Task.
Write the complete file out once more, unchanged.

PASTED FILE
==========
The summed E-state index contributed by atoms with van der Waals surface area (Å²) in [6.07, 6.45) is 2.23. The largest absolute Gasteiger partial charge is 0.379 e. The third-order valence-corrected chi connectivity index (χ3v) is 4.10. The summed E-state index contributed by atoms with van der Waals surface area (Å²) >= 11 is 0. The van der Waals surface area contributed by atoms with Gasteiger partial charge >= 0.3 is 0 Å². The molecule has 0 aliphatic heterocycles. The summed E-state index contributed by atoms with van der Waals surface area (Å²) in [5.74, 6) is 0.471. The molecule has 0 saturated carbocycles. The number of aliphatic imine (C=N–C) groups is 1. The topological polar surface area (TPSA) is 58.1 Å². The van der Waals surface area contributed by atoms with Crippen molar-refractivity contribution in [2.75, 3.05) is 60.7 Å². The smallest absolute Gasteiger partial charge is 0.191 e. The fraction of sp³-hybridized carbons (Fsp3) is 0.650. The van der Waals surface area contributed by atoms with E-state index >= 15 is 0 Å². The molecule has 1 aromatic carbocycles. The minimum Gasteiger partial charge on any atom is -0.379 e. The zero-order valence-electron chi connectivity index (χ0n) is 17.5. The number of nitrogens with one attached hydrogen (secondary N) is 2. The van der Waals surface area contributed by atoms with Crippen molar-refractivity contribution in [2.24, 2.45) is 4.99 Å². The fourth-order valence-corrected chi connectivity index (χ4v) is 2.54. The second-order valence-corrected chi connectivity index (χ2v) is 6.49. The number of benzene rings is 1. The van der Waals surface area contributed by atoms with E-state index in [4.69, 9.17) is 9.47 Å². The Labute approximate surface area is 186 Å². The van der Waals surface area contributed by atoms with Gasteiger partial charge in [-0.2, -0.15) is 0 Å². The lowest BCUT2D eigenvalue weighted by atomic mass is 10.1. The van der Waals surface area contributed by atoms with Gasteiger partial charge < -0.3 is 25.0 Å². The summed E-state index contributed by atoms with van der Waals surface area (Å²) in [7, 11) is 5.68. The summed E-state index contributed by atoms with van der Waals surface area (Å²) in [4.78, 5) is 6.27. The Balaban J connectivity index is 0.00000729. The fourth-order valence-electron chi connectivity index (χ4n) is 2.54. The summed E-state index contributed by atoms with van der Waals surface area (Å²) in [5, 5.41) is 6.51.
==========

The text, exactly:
The summed E-state index contributed by atoms with van der Waals surface area (Å²) in [6.07, 6.45) is 2.23. The largest absolute Gasteiger partial charge is 0.379 e. The third-order valence-corrected chi connectivity index (χ3v) is 4.10. The summed E-state index contributed by atoms with van der Waals surface area (Å²) >= 11 is 0. The van der Waals surface area contributed by atoms with Gasteiger partial charge >= 0.3 is 0 Å². The molecule has 0 aliphatic heterocycles. The summed E-state index contributed by atoms with van der Waals surface area (Å²) in [5.74, 6) is 0.471. The molecule has 0 saturated carbocycles. The number of aliphatic imine (C=N–C) groups is 1. The topological polar surface area (TPSA) is 58.1 Å². The van der Waals surface area contributed by atoms with Crippen molar-refractivity contribution in [2.75, 3.05) is 60.7 Å². The smallest absolute Gasteiger partial charge is 0.191 e. The fraction of sp³-hybridized carbons (Fsp3) is 0.650. The van der Waals surface area contributed by atoms with E-state index >= 15 is 0 Å². The molecule has 1 aromatic carbocycles. The minimum Gasteiger partial charge on any atom is -0.379 e. The zero-order valence-electron chi connectivity index (χ0n) is 17.5. The number of nitrogens with one attached hydrogen (secondary N) is 2. The van der Waals surface area contributed by atoms with Crippen molar-refractivity contribution in [2.24, 2.45) is 4.99 Å². The fourth-order valence-corrected chi connectivity index (χ4v) is 2.54. The second-order valence-corrected chi connectivity index (χ2v) is 6.49. The number of benzene rings is 1. The van der Waals surface area contributed by atoms with E-state index in [4.69, 9.17) is 9.47 Å². The Labute approximate surface area is 186 Å². The van der Waals surface area contributed by atoms with Gasteiger partial charge in [-0.2, -0.15) is 0 Å². The lowest BCUT2D eigenvalue weighted by atomic mass is 10.1. The van der Waals surface area contributed by atoms with Gasteiger partial charge < -0.3 is 25.0 Å². The summed E-state index contributed by atoms with van der Waals surface area (Å²) in [7, 11) is 5.68. The summed E-state index contributed by atoms with van der Waals surface area (Å²) in [4.78, 5) is 6.27. The Balaban J connectivity index is 0.00000729. The fourth-order valence-electron chi connectivity index (χ4n) is 2.54. The summed E-state index contributed by atoms with van der Waals surface area (Å²) in [5, 5.41) is 6.51.